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The Majesty of the PeoplePopular Sovereignty and the Role of the Writer in the 1790s$
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Georgina Green

Print publication date: 2014

Print ISBN-13: 9780199689064

Published to Oxford Scholarship Online: April 2014

DOI: 10.1093/acprof:oso/9780199689064.001.0001

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An American in Paris: Thomas Paine and the Politics of the Outsider

An American in Paris: Thomas Paine and the Politics of the Outsider

Chapter:
(p.64) (p.65) 3 An American in Paris: Thomas Paine and the Politics of the Outsider
Source:
The Majesty of the People
Author(s):

Green Georgina

Publisher:
Oxford University Press
DOI:10.1093/acprof:oso/9780199689064.003.0004

This chapter argues that Thomas Paine increasingly focuses on exposing representation as provisional, and on deferring the absolute identification between the people and the ethical category of Justice. An analysis of Paine’s writing demonstrates how theories of language and representation, politics and ethics are mutually implicated. This mutual implication becomes particularly apparent when the meaning of the majesty of the people is contested. What emerges is a tension between Paine’s conventionism, his belief in collecting the sovereign will of the people, and his commitment to the sovereignty of justice. The chapter begins by discussing Paine’s theories of language in Rights of Man, arguing that Paine treats language as provisional, as a representation. It continues to demonstrate how this stance is applied in his interventions at the trial of Louis XVI, in an attempt to render any representation of the people provisional, and thereby to undercut the totalitarianism of democratic perfectionism with the provisionality of representative democracy.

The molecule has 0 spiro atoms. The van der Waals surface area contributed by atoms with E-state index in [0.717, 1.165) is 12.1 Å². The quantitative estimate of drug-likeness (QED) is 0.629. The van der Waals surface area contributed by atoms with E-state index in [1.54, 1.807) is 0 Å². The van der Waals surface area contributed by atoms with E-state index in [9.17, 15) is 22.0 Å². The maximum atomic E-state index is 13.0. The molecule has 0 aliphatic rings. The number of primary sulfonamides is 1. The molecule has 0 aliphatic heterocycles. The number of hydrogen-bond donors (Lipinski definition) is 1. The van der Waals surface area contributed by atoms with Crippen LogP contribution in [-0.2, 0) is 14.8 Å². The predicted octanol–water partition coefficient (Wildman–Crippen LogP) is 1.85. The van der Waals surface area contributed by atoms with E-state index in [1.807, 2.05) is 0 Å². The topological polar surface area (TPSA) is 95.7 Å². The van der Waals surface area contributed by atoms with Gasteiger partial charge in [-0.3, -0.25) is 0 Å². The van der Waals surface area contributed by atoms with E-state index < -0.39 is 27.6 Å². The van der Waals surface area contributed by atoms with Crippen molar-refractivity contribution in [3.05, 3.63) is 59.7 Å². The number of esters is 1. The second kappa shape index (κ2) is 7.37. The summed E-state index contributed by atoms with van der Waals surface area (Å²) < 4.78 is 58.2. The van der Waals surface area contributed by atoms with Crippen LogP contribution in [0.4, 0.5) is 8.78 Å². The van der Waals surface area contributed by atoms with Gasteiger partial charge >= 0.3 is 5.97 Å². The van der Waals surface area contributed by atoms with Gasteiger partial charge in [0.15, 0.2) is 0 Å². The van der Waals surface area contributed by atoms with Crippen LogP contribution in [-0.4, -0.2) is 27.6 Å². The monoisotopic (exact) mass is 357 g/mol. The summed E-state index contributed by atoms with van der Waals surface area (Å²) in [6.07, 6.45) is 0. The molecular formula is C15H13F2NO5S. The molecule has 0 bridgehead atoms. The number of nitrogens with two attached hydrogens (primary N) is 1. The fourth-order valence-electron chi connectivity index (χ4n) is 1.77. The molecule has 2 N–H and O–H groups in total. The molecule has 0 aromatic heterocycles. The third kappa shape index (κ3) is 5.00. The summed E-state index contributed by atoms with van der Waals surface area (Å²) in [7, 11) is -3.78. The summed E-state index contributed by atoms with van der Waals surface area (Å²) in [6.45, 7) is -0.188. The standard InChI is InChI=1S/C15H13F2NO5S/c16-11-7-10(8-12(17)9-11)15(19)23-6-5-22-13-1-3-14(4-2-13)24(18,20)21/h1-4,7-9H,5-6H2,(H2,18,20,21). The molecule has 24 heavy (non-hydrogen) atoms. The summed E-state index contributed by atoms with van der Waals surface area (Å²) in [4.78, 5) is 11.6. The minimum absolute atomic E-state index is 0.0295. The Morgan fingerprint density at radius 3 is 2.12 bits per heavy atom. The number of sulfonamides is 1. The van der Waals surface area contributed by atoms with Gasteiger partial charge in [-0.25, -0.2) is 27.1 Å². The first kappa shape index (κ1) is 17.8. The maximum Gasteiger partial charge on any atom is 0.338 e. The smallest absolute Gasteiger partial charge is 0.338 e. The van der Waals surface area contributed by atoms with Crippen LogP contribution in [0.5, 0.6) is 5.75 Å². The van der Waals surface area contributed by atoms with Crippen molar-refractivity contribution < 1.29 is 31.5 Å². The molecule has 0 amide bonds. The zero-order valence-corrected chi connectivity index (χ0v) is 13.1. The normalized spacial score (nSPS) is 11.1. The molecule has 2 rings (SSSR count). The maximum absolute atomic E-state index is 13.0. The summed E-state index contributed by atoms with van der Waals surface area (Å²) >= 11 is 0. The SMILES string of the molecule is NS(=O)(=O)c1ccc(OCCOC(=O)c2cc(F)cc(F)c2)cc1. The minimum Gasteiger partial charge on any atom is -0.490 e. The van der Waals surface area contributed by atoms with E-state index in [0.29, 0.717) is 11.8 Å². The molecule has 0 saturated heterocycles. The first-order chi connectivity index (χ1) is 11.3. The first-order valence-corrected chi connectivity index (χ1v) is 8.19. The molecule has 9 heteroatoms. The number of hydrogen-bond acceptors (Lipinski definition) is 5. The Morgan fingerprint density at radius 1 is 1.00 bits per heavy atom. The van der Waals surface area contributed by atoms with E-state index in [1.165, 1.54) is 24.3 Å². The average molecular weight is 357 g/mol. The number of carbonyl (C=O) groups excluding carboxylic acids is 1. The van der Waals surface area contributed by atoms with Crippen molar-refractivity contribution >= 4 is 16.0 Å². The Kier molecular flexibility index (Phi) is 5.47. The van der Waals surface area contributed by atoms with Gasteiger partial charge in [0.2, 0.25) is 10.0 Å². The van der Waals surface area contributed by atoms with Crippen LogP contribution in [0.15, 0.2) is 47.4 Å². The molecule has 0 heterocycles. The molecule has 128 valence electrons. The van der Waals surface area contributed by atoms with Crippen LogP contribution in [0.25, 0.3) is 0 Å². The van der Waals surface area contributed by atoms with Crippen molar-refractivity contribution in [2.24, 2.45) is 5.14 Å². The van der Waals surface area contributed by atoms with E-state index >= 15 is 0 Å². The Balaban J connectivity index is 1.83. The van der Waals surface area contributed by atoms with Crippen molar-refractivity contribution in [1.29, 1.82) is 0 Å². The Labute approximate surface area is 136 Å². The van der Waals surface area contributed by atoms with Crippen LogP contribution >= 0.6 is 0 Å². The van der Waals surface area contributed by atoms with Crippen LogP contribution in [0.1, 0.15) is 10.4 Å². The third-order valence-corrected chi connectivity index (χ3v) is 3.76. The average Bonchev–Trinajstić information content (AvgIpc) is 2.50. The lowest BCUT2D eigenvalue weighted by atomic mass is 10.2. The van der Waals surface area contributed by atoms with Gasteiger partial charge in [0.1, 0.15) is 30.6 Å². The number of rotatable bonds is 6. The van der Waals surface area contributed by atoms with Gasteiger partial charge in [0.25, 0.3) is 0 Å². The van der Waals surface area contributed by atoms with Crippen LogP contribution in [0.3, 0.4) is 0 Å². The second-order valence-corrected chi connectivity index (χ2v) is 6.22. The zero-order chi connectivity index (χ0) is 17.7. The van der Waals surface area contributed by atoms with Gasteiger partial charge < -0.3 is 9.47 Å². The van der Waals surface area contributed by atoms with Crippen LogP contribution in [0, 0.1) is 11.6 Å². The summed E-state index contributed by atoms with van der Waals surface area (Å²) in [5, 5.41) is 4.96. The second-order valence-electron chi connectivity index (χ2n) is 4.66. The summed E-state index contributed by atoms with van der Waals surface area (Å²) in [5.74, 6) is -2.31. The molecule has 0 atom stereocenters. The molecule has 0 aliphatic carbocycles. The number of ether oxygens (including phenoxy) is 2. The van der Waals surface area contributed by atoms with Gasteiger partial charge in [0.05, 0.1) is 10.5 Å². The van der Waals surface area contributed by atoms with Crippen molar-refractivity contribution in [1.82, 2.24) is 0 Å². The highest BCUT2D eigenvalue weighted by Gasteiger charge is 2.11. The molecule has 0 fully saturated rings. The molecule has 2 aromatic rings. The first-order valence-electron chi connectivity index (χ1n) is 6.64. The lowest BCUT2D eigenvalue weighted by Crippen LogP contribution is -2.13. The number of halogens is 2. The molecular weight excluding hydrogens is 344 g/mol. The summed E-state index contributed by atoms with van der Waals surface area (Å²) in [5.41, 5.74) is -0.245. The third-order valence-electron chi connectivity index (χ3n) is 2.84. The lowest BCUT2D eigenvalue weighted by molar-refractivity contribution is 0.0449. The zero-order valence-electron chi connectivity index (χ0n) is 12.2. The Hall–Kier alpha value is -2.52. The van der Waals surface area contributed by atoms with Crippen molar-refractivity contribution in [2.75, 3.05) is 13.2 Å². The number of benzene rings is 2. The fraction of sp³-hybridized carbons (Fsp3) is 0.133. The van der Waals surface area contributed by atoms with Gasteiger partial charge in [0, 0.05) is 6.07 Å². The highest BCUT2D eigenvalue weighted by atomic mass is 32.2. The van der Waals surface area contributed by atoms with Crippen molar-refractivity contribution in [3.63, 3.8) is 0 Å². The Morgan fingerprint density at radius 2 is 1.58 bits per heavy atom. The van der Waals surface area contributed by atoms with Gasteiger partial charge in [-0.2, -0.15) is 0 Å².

Keywords:   Thomas Paine, Rights of Man, Louis XVI, French Revolution, language, totalitarianism, justice, representative democracy

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